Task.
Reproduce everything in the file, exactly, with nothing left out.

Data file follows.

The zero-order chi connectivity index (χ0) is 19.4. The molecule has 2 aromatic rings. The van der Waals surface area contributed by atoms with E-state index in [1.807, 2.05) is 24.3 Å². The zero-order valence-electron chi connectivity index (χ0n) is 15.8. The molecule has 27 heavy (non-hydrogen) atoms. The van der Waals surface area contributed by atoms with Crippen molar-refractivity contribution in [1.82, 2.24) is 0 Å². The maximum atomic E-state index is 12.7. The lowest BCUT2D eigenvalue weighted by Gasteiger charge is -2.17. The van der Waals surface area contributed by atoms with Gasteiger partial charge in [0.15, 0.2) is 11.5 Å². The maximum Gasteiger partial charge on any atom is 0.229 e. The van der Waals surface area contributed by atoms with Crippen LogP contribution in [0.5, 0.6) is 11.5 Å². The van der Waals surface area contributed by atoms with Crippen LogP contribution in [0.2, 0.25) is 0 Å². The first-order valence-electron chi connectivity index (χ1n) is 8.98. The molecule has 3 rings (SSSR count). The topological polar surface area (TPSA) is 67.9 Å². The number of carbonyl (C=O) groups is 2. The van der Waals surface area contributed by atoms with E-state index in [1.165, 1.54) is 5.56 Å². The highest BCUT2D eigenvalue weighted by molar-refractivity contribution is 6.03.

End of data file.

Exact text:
The zero-order chi connectivity index (χ0) is 19.4. The molecule has 2 aromatic rings. The van der Waals surface area contributed by atoms with E-state index in [1.807, 2.05) is 24.3 Å². The zero-order valence-electron chi connectivity index (χ0n) is 15.8. The molecule has 27 heavy (non-hydrogen) atoms. The van der Waals surface area contributed by atoms with Crippen molar-refractivity contribution in [1.82, 2.24) is 0 Å². The maximum atomic E-state index is 12.7. The lowest BCUT2D eigenvalue weighted by Gasteiger charge is -2.17. The van der Waals surface area contributed by atoms with Gasteiger partial charge in [0.15, 0.2) is 11.5 Å². The maximum Gasteiger partial charge on any atom is 0.229 e. The van der Waals surface area contributed by atoms with Crippen LogP contribution in [0.5, 0.6) is 11.5 Å². The van der Waals surface area contributed by atoms with Crippen LogP contribution in [0.2, 0.25) is 0 Å². The first-order valence-electron chi connectivity index (χ1n) is 8.98. The molecule has 3 rings (SSSR count). The topological polar surface area (TPSA) is 67.9 Å². The number of carbonyl (C=O) groups is 2. The van der Waals surface area contributed by atoms with E-state index in [1.165, 1.54) is 5.56 Å². The highest BCUT2D eigenvalue weighted by molar-refractivity contribution is 6.03.